Empowering Every Woman to be Beautiful

Embracing Our Imperfections

I have a fat forehead. I didn’t realize it until I was 14 and like so many other teen girls, I wanted to be a model. My mother & I sat across a wooden desk from a lanky blond woman at a local Barbizon when I was first informed that I had a rather large cranial area.

I’m proud to say I wasn’t too upset by the discovery. I figured if it impeded me in any real life situations, I could always grow bangs.

But what about girls (and guys, for that matter) who are distraught over a body part or facial feature that they consider less than perfect? I’m not talking the normal, “Does this dress make my butt look big?” After all, you could simply choose to wear a different dress. But when it’s your forehead, or lips or legs that are the “problem,” then what?

So much of our perception of beauty is mass-produced. It’s cookie cutter. And sometimes completely unreal.

Obviously, I'm big into makeup. Fashion is a passion, as well. And I’m not at all against small cosmetic changes. But, I’m grieved when I hear of women doing extreme things to change their looks. The end results are never as unique (or organic) as the original God-given features. And many times the altered look has the appearance of a mannequin or a cyborg.

I love stories of women whose unconventional looks and perceived flaws have become their trademark.

Padma Lakshmi, the beautiful Indian model and cooking show host, has her seven inch scar. Lauren Hutton has her tooth gap. And Cindy Crawford has her mole. Each of these women were told they’d not reach their goals because of their “imperfections.” Cindy Crawford admits seeking medical advice for removing her beauty mark.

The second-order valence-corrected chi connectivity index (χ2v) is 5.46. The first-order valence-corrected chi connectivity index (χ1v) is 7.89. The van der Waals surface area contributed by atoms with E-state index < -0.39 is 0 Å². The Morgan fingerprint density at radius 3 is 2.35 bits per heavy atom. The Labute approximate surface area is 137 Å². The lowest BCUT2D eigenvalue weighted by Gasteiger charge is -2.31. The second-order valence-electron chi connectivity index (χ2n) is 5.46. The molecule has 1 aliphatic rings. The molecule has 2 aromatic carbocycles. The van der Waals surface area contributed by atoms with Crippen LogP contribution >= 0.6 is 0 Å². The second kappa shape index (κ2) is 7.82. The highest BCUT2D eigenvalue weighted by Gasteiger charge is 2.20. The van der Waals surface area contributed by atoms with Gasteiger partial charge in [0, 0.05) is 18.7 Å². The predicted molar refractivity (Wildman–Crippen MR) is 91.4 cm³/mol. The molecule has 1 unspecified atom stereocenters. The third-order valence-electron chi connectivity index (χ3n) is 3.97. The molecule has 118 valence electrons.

And Padma Lakshmi underwent a painful chemical dermabrasion on her arm in hopes of making her scar less noticeable. But as is sometimes the case (I wish it was always the case) someone thought Padma with her scarred arm was beautiful.

The legendary photographer, Helmut Newton was the one who “got it". Newton shot Padma for a fashion calendar with her scar in its full glory! Padma’s career was launched from one man’s unconventional views on beauty.

And then there’s Jennifer Grey’s story. You may remember her from Dirty Dancing. She was the cute girl with the big nose and a sweet face who danced her way to fame opposite Patrick Swayze.

In an attempt to be a Hollywood beauty, Jennifer went under the knife. She came up “pretty” in a girl-next-door sort of way, but no one recognized her. Even her closest friends are said to have been confused when she walked up and knew their names. Who was this new, “improved” Jennifer?

That’s a good question. Since she looked nothing like the girl who won the admiration of American teens in the summer’s hottest flick, she was now essentially an “unknown.” Her career tanked.

As sad as this story is for Jennifer, it should serve as a lesson to young women. It may seem that life rewards only the perfect girls, but sometimes being a Padma or a Cindy or a Lauren, or even a cute girl with a big nose, is exactly who you’re supposed to be.

What do you think?

The above shot is a self portrait of my fat forehead. I now celebrate it as my "signature look".